Diaz-Balart Remarks at FY24 State, Foreign Operations, and Related Programs Bill Markup

Jun 23, 2023

The Subcommittee will come to order.

I’d like to welcome everyone to today’s subcommittee markup of the fiscal year 2024 appropriations bill for the Department of State, Foreign Operations, and Related Programs. 

At the outset, I would like to ask my colleagues for their indulgence, as my opening statement is longer than normal to explain the changes in this year’s bill.

I want to thank Chairwoman Granger for her leadership and commend her for the substantial work it has taken to get to this point. I also want to recognize her previous leadership of this subcommittee, as well as the Chairman Emeritus and my friend, Hal Rogers.

I also want to acknowledge Ranking Member Lee. While we may not see eye-to-eye on most issues, I know you care deeply about these topics, and I look forward to continuing to work with you as this process moves forward.

Finally, I want to thank each of the Members of this Subcommittee whose meaningful input during our budget hearings is greatly appreciated.

Those engagements, requests from Members, and a thorough scrubbing of the organizations and programs funded in this bill were key factors in developing the measure before you. There were two even more important issues I considered within every decision—our national debt and our national security. 

The State and Foreign Operations Appropriations bill before us today totals $52.5 billion in new budget authority, which is a cut of $7.2 billion from fiscal year 2023 enacted and $16.4 billion below the President’s fiscal year 2024 request. This amount is offset by an $11.1 billion rescission of partisan, wasteful spending, resulting in new net spending of only $41.4 billion.    

If you’ve read the bill, you know it reflects a significantly different approach than previous bills, but it is pretty straightforward. If you are a friend or an ally of the United States, this bill supports you. If you are an adversary or are cozying up to our adversaries, frankly, then you will not like this bill. Organizations that advance freedom and deliver results favorable to America are supported. Organizations that elevate human rights abusers, conspire with autocrats, reject transparency, and tolerate anti-Semitic sentiment do not merit support.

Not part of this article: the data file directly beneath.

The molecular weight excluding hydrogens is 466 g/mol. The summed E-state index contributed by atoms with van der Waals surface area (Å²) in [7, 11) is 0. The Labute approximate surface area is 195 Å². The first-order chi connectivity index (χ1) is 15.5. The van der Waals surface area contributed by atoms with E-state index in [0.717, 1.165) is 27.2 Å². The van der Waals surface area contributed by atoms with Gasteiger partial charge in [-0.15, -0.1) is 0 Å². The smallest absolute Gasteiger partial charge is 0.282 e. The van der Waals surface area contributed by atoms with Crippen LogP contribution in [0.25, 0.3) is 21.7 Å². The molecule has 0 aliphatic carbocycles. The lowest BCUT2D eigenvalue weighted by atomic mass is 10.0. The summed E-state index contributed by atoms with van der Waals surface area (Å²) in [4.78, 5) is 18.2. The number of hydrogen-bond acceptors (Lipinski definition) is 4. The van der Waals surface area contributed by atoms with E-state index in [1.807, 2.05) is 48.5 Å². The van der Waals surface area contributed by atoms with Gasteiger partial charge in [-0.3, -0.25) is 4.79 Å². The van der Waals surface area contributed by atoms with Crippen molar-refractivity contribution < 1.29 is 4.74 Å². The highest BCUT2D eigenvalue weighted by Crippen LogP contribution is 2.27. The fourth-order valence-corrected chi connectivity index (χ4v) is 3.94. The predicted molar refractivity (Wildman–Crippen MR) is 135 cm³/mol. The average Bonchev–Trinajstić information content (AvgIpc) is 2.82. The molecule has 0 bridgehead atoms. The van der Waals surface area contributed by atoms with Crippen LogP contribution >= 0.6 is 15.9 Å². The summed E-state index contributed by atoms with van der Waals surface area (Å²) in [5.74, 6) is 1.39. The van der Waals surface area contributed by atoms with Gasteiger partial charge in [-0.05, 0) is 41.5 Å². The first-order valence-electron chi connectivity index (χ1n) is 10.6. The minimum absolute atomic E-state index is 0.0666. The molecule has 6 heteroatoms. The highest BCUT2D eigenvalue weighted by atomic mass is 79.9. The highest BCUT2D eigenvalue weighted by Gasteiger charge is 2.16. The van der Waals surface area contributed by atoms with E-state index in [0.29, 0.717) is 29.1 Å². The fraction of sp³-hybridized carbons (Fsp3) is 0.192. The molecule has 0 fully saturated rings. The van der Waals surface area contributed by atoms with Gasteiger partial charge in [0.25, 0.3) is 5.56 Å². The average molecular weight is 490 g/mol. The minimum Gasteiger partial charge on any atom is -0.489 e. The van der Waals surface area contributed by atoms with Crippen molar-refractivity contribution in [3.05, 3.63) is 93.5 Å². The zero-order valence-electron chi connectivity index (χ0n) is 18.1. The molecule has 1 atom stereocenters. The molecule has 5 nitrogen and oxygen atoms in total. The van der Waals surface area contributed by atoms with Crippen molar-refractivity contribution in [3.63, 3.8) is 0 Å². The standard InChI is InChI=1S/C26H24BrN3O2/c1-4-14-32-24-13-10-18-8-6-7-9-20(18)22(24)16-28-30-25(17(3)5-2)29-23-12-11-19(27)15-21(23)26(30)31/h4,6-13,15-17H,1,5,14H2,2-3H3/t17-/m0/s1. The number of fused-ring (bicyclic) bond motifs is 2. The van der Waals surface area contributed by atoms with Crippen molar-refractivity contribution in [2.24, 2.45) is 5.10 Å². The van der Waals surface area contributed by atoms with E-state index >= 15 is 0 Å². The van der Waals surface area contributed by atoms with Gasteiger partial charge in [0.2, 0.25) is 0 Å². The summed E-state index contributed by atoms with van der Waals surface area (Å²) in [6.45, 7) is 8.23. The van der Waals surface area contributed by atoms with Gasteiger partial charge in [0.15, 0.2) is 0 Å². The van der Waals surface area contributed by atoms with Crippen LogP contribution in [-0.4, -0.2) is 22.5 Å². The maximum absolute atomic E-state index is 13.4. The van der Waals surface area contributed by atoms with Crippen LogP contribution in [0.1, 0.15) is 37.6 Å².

I want to mention a few key allies. The bill provides unwavering support of our democratic ally, Israel, and fully funds the United States-Israel Memorandum of Understanding by providing $3.3 billion in security assistance. 

It also takes bold, new action to definitively address the anti-Israel bias at the United Nations and anti-Israel actions at the International Court of Justice.

The bill recognizes two other vital security partners in the region by providing full support to Egypt and Jordan. It also includes a new prohibition on funding for any nuclear agreement with Iran until such an agreement is submitted to Congress and ratified by the Senate.

We all recognize the national security threat posed by the Chinese Communist Party. This bill provides $4.4 billion to counter the malign influence of the People’s Republic of China, which is $1 billion above the President’s request. Within this funding, a top priority is supporting Taiwan’s security needs. For the first time, this bill provides a direct appropriation of $500 million in Foreign Military Financing grants to help democratic Taiwan deter PRC coercion and aggression.

The United States must get serious about the malign, destabilizing actions of Communist China around the world, including in our own hemisphere. That’s why this bill strengthens efforts to counter this encroaching threat, while also including new safeguards to prevent taxpayer dollars from supporting the Chinese Communist Party.

It encourages investments for nearshoring, so that critical supply chains are brought closer to the United States and Americans are not dependent on the PRC for essential needs.

Another priority in this bill, and for all Americans, is to combat the trafficking of opioids and, in particular, fentanyl. Everyone on this committee knows the effects of fentanyl in our districts, our neighborhoods, and our schools. This insidious drug is finding insidious new paths to kill our young people and must be stopped. Funding directed in this bill will strengthen efforts in countries that counter fentanyl production and trafficking.

The migration crisis at the southern border is symptomatic of this Administration’s lack of a clear strategy towards the Western Hemisphere. For too long, countries cozying up to our adversaries have been rewarded, and this bill puts a stop to it. The United States must focus more attention and provide resources to meet the challenges and opportunities in our own backyard, including to support like-minded countries such as Costa Rica, the Dominican Republic, and Panama.

Now, let me turn to Colombia. The importance of the United States partnership with Colombia cannot be understated. For decades, the U.S. has partnered with and supported the people of Colombia in building a thriving and stable democracy, and I have been one of the strongest supporters of those efforts.